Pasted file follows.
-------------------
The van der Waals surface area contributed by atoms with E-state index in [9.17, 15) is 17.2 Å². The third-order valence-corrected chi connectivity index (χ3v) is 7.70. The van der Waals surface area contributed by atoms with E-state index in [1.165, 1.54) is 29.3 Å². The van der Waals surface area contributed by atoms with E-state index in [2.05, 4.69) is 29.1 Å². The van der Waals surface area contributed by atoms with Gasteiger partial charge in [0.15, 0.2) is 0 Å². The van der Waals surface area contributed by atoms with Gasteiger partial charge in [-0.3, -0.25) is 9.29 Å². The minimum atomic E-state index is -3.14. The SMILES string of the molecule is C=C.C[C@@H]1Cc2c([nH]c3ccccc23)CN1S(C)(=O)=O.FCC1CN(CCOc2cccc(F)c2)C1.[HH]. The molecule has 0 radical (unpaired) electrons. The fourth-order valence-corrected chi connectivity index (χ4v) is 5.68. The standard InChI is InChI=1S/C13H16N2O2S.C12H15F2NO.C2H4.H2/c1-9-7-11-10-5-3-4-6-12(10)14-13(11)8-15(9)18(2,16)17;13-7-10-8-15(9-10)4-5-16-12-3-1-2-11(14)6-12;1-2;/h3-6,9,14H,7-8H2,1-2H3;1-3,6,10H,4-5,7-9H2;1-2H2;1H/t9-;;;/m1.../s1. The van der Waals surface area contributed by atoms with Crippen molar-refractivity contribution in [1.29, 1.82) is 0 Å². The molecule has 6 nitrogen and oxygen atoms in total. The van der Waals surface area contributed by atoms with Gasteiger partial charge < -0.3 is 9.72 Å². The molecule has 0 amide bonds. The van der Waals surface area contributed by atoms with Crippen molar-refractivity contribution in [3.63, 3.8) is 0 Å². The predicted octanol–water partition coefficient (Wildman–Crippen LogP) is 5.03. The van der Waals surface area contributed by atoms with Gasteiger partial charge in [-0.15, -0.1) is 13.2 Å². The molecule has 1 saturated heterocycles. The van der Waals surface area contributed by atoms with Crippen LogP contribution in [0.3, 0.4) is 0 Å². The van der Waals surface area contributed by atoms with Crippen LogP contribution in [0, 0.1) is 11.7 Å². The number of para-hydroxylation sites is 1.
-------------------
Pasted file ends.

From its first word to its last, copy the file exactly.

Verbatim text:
The van der Waals surface area contributed by atoms with E-state index in [9.17, 15) is 17.2 Å². The third-order valence-corrected chi connectivity index (χ3v) is 7.70. The van der Waals surface area contributed by atoms with E-state index in [1.165, 1.54) is 29.3 Å². The van der Waals surface area contributed by atoms with E-state index in [2.05, 4.69) is 29.1 Å². The van der Waals surface area contributed by atoms with Gasteiger partial charge in [0.15, 0.2) is 0 Å². The van der Waals surface area contributed by atoms with Gasteiger partial charge in [-0.3, -0.25) is 9.29 Å². The minimum atomic E-state index is -3.14. The SMILES string of the molecule is C=C.C[C@@H]1Cc2c([nH]c3ccccc23)CN1S(C)(=O)=O.FCC1CN(CCOc2cccc(F)c2)C1.[HH]. The molecule has 0 radical (unpaired) electrons. The fourth-order valence-corrected chi connectivity index (χ4v) is 5.68. The standard InChI is InChI=1S/C13H16N2O2S.C12H15F2NO.C2H4.H2/c1-9-7-11-10-5-3-4-6-12(10)14-13(11)8-15(9)18(2,16)17;13-7-10-8-15(9-10)4-5-16-12-3-1-2-11(14)6-12;1-2;/h3-6,9,14H,7-8H2,1-2H3;1-3,6,10H,4-5,7-9H2;1-2H2;1H/t9-;;;/m1.../s1. The van der Waals surface area contributed by atoms with Crippen molar-refractivity contribution in [1.29, 1.82) is 0 Å². The molecule has 6 nitrogen and oxygen atoms in total. The van der Waals surface area contributed by atoms with Gasteiger partial charge < -0.3 is 9.72 Å². The molecule has 0 amide bonds. The van der Waals surface area contributed by atoms with Crippen molar-refractivity contribution in [3.63, 3.8) is 0 Å². The predicted octanol–water partition coefficient (Wildman–Crippen LogP) is 5.03. The van der Waals surface area contributed by atoms with Gasteiger partial charge in [-0.15, -0.1) is 13.2 Å². The molecule has 1 saturated heterocycles. The van der Waals surface area contributed by atoms with Crippen LogP contribution in [0.3, 0.4) is 0 Å². The van der Waals surface area contributed by atoms with Crippen LogP contribution in [0, 0.1) is 11.7 Å². The number of para-hydroxylation sites is 1.